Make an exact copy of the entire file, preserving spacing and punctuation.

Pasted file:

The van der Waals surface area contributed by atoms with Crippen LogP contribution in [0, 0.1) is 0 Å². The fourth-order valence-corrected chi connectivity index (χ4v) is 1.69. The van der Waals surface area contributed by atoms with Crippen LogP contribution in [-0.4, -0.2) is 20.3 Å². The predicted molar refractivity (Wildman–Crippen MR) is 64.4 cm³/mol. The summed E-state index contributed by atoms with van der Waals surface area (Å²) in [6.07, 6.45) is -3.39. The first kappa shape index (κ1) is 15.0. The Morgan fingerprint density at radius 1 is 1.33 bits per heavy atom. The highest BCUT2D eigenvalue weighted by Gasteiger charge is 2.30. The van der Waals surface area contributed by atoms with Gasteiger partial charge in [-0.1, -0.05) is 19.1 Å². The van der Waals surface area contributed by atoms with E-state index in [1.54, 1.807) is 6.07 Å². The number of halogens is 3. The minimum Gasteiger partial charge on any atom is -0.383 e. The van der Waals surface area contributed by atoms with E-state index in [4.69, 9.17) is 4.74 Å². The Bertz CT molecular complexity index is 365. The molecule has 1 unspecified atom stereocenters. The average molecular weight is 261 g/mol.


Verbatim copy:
The van der Waals surface area contributed by atoms with Crippen LogP contribution in [0, 0.1) is 0 Å². The fourth-order valence-corrected chi connectivity index (χ4v) is 1.69. The van der Waals surface area contributed by atoms with Crippen LogP contribution in [-0.4, -0.2) is 20.3 Å². The predicted molar refractivity (Wildman–Crippen MR) is 64.4 cm³/mol. The summed E-state index contributed by atoms with van der Waals surface area (Å²) in [6.07, 6.45) is -3.39. The first kappa shape index (κ1) is 15.0. The Morgan fingerprint density at radius 1 is 1.33 bits per heavy atom. The highest BCUT2D eigenvalue weighted by Gasteiger charge is 2.30. The van der Waals surface area contributed by atoms with Gasteiger partial charge in [-0.1, -0.05) is 19.1 Å². The van der Waals surface area contributed by atoms with E-state index in [1.54, 1.807) is 6.07 Å². The number of halogens is 3. The minimum Gasteiger partial charge on any atom is -0.383 e. The van der Waals surface area contributed by atoms with E-state index in [4.69, 9.17) is 4.74 Å². The Bertz CT molecular complexity index is 365. The molecule has 1 unspecified atom stereocenters. The average molecular weight is 261 g/mol.